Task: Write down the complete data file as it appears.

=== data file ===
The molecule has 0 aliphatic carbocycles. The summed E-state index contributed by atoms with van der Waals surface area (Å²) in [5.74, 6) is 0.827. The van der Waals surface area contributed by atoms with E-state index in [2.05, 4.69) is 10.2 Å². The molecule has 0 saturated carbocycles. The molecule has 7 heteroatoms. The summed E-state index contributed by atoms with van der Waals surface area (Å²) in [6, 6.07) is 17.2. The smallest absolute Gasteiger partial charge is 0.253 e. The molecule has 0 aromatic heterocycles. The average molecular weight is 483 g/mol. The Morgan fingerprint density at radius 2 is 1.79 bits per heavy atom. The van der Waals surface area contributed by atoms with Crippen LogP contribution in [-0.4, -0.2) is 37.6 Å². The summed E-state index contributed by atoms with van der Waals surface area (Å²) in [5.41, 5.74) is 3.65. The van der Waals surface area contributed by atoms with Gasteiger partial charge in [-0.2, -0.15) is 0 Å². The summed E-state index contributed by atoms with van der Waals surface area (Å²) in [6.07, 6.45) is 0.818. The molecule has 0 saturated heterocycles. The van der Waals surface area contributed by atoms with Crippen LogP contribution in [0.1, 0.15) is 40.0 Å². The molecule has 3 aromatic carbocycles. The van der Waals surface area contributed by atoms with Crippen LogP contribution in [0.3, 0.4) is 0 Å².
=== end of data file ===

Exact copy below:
The molecule has 0 aliphatic carbocycles. The summed E-state index contributed by atoms with van der Waals surface area (Å²) in [5.74, 6) is 0.827. The van der Waals surface area contributed by atoms with E-state index in [2.05, 4.69) is 10.2 Å². The molecule has 0 saturated carbocycles. The molecule has 7 heteroatoms. The summed E-state index contributed by atoms with van der Waals surface area (Å²) in [6, 6.07) is 17.2. The smallest absolute Gasteiger partial charge is 0.253 e. The molecule has 0 aromatic heterocycles. The average molecular weight is 483 g/mol. The Morgan fingerprint density at radius 2 is 1.79 bits per heavy atom. The van der Waals surface area contributed by atoms with Crippen LogP contribution in [-0.4, -0.2) is 37.6 Å². The summed E-state index contributed by atoms with van der Waals surface area (Å²) in [5.41, 5.74) is 3.65. The van der Waals surface area contributed by atoms with Gasteiger partial charge in [-0.2, -0.15) is 0 Å². The summed E-state index contributed by atoms with van der Waals surface area (Å²) in [6.07, 6.45) is 0.818. The molecule has 0 saturated heterocycles. The van der Waals surface area contributed by atoms with Crippen LogP contribution in [0.1, 0.15) is 40.0 Å². The molecule has 3 aromatic carbocycles. The van der Waals surface area contributed by atoms with Crippen LogP contribution in [0.3, 0.4) is 0 Å².